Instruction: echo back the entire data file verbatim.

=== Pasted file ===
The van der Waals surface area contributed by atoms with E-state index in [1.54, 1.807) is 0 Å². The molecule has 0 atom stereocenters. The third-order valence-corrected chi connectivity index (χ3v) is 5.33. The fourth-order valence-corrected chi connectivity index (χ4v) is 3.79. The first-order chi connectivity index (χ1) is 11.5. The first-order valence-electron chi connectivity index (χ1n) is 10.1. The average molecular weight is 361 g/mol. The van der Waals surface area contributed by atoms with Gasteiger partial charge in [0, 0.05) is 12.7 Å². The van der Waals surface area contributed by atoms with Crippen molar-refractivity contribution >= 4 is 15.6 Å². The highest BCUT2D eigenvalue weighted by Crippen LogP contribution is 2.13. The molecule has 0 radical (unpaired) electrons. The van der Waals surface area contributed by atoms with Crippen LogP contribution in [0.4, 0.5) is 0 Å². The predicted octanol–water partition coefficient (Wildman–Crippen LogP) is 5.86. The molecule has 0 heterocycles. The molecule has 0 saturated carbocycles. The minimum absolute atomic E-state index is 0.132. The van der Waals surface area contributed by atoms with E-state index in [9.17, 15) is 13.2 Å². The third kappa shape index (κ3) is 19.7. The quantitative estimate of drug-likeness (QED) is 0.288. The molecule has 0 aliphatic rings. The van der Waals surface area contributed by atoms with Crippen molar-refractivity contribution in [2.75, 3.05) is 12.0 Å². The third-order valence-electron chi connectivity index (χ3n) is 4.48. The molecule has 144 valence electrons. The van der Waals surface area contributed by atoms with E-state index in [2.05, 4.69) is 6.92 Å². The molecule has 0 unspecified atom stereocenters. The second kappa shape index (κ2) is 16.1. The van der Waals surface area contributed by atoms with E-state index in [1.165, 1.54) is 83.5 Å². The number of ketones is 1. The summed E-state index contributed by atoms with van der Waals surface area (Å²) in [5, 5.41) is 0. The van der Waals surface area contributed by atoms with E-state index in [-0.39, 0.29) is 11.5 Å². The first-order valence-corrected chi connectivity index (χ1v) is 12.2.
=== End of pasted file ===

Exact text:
The van der Waals surface area contributed by atoms with E-state index in [1.54, 1.807) is 0 Å². The molecule has 0 atom stereocenters. The third-order valence-corrected chi connectivity index (χ3v) is 5.33. The fourth-order valence-corrected chi connectivity index (χ4v) is 3.79. The first-order chi connectivity index (χ1) is 11.5. The first-order valence-electron chi connectivity index (χ1n) is 10.1. The average molecular weight is 361 g/mol. The van der Waals surface area contributed by atoms with Gasteiger partial charge in [0, 0.05) is 12.7 Å². The van der Waals surface area contributed by atoms with Crippen molar-refractivity contribution >= 4 is 15.6 Å². The highest BCUT2D eigenvalue weighted by Crippen LogP contribution is 2.13. The molecule has 0 radical (unpaired) electrons. The van der Waals surface area contributed by atoms with Crippen LogP contribution in [0.4, 0.5) is 0 Å². The predicted octanol–water partition coefficient (Wildman–Crippen LogP) is 5.86. The molecule has 0 heterocycles. The molecule has 0 saturated carbocycles. The minimum absolute atomic E-state index is 0.132. The van der Waals surface area contributed by atoms with E-state index in [9.17, 15) is 13.2 Å². The third kappa shape index (κ3) is 19.7. The quantitative estimate of drug-likeness (QED) is 0.288. The molecule has 0 aliphatic rings. The van der Waals surface area contributed by atoms with Crippen molar-refractivity contribution in [2.75, 3.05) is 12.0 Å². The third-order valence-electron chi connectivity index (χ3n) is 4.48. The molecule has 144 valence electrons. The van der Waals surface area contributed by atoms with E-state index in [2.05, 4.69) is 6.92 Å². The molecule has 0 unspecified atom stereocenters. The second kappa shape index (κ2) is 16.1. The van der Waals surface area contributed by atoms with E-state index in [1.165, 1.54) is 83.5 Å². The number of ketones is 1. The summed E-state index contributed by atoms with van der Waals surface area (Å²) in [5, 5.41) is 0. The van der Waals surface area contributed by atoms with E-state index in [-0.39, 0.29) is 11.5 Å². The first-order valence-corrected chi connectivity index (χ1v) is 12.2.